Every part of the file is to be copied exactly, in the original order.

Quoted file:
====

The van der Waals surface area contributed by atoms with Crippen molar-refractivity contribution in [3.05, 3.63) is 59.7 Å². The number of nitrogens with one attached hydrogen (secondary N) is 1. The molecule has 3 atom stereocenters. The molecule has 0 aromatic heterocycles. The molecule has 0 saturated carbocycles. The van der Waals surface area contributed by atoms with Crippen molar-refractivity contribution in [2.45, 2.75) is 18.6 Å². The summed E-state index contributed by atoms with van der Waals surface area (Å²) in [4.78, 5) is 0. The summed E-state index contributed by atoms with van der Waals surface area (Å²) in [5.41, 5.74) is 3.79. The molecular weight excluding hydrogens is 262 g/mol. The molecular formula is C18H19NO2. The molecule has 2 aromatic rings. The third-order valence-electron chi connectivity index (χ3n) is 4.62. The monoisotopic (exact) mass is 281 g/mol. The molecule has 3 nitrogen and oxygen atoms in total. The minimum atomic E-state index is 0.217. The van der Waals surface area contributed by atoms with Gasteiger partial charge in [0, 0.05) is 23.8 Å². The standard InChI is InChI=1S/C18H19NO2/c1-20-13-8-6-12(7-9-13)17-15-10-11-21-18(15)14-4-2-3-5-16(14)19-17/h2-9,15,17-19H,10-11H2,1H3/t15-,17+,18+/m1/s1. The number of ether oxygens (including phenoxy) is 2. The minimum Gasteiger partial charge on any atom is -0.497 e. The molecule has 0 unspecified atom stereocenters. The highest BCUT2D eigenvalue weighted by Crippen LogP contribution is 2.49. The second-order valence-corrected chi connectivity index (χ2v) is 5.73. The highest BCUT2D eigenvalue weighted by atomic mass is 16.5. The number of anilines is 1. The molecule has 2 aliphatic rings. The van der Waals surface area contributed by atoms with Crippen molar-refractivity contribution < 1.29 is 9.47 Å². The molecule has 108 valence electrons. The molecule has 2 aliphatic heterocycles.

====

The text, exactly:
The van der Waals surface area contributed by atoms with Crippen molar-refractivity contribution in [3.05, 3.63) is 59.7 Å². The number of nitrogens with one attached hydrogen (secondary N) is 1. The molecule has 3 atom stereocenters. The molecule has 0 aromatic heterocycles. The molecule has 0 saturated carbocycles. The van der Waals surface area contributed by atoms with Crippen molar-refractivity contribution in [2.45, 2.75) is 18.6 Å². The summed E-state index contributed by atoms with van der Waals surface area (Å²) in [4.78, 5) is 0. The summed E-state index contributed by atoms with van der Waals surface area (Å²) in [5.41, 5.74) is 3.79. The molecular weight excluding hydrogens is 262 g/mol. The molecular formula is C18H19NO2. The molecule has 2 aromatic rings. The third-order valence-electron chi connectivity index (χ3n) is 4.62. The monoisotopic (exact) mass is 281 g/mol. The molecule has 3 nitrogen and oxygen atoms in total. The minimum atomic E-state index is 0.217. The van der Waals surface area contributed by atoms with Gasteiger partial charge in [0, 0.05) is 23.8 Å². The standard InChI is InChI=1S/C18H19NO2/c1-20-13-8-6-12(7-9-13)17-15-10-11-21-18(15)14-4-2-3-5-16(14)19-17/h2-9,15,17-19H,10-11H2,1H3/t15-,17+,18+/m1/s1. The number of ether oxygens (including phenoxy) is 2. The minimum Gasteiger partial charge on any atom is -0.497 e. The molecule has 0 unspecified atom stereocenters. The highest BCUT2D eigenvalue weighted by Crippen LogP contribution is 2.49. The second-order valence-corrected chi connectivity index (χ2v) is 5.73. The highest BCUT2D eigenvalue weighted by atomic mass is 16.5. The number of anilines is 1. The molecule has 2 aliphatic rings. The van der Waals surface area contributed by atoms with Crippen molar-refractivity contribution < 1.29 is 9.47 Å². The molecule has 108 valence electrons. The molecule has 2 aliphatic heterocycles.